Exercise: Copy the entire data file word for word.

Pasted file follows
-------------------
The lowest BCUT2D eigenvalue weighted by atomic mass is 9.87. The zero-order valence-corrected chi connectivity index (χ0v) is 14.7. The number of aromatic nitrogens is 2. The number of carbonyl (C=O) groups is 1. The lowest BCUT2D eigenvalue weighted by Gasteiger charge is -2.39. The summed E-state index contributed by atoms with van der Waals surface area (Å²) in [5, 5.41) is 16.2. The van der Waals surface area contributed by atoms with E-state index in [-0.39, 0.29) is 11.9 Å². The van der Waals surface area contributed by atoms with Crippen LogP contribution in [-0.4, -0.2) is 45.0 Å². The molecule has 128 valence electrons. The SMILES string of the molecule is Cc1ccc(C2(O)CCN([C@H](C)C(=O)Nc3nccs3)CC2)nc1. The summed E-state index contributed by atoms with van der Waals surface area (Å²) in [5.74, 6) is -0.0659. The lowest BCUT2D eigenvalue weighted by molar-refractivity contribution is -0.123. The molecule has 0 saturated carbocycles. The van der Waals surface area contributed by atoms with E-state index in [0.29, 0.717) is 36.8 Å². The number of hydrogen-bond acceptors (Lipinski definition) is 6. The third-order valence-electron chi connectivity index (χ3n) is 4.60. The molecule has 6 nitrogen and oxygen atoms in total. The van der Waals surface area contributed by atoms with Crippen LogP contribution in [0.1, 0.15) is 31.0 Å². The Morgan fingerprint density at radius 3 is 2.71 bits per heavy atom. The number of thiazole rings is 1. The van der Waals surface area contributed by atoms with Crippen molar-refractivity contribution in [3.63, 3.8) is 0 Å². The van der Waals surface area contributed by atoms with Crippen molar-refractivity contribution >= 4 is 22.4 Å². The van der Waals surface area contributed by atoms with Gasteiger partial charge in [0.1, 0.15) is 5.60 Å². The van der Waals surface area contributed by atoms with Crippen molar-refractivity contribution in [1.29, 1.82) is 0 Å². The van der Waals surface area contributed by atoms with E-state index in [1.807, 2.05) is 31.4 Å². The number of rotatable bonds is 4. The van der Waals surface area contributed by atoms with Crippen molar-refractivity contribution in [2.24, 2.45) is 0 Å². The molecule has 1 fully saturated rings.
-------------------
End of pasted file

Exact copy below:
The lowest BCUT2D eigenvalue weighted by atomic mass is 9.87. The zero-order valence-corrected chi connectivity index (χ0v) is 14.7. The number of aromatic nitrogens is 2. The number of carbonyl (C=O) groups is 1. The lowest BCUT2D eigenvalue weighted by Gasteiger charge is -2.39. The summed E-state index contributed by atoms with van der Waals surface area (Å²) in [5, 5.41) is 16.2. The van der Waals surface area contributed by atoms with E-state index in [-0.39, 0.29) is 11.9 Å². The van der Waals surface area contributed by atoms with Crippen LogP contribution in [-0.4, -0.2) is 45.0 Å². The molecule has 128 valence electrons. The SMILES string of the molecule is Cc1ccc(C2(O)CCN([C@H](C)C(=O)Nc3nccs3)CC2)nc1. The summed E-state index contributed by atoms with van der Waals surface area (Å²) in [5.74, 6) is -0.0659. The lowest BCUT2D eigenvalue weighted by molar-refractivity contribution is -0.123. The molecule has 0 saturated carbocycles. The van der Waals surface area contributed by atoms with E-state index in [0.29, 0.717) is 36.8 Å². The number of hydrogen-bond acceptors (Lipinski definition) is 6. The third-order valence-electron chi connectivity index (χ3n) is 4.60. The molecule has 6 nitrogen and oxygen atoms in total. The van der Waals surface area contributed by atoms with Crippen LogP contribution in [0.1, 0.15) is 31.0 Å². The Morgan fingerprint density at radius 3 is 2.71 bits per heavy atom. The number of thiazole rings is 1. The van der Waals surface area contributed by atoms with Crippen molar-refractivity contribution in [3.63, 3.8) is 0 Å². The van der Waals surface area contributed by atoms with Crippen molar-refractivity contribution >= 4 is 22.4 Å². The van der Waals surface area contributed by atoms with Gasteiger partial charge in [0.1, 0.15) is 5.60 Å². The van der Waals surface area contributed by atoms with Crippen molar-refractivity contribution in [1.29, 1.82) is 0 Å². The van der Waals surface area contributed by atoms with E-state index in [1.807, 2.05) is 31.4 Å². The number of rotatable bonds is 4. The van der Waals surface area contributed by atoms with Crippen molar-refractivity contribution in [2.24, 2.45) is 0 Å². The molecule has 1 fully saturated rings.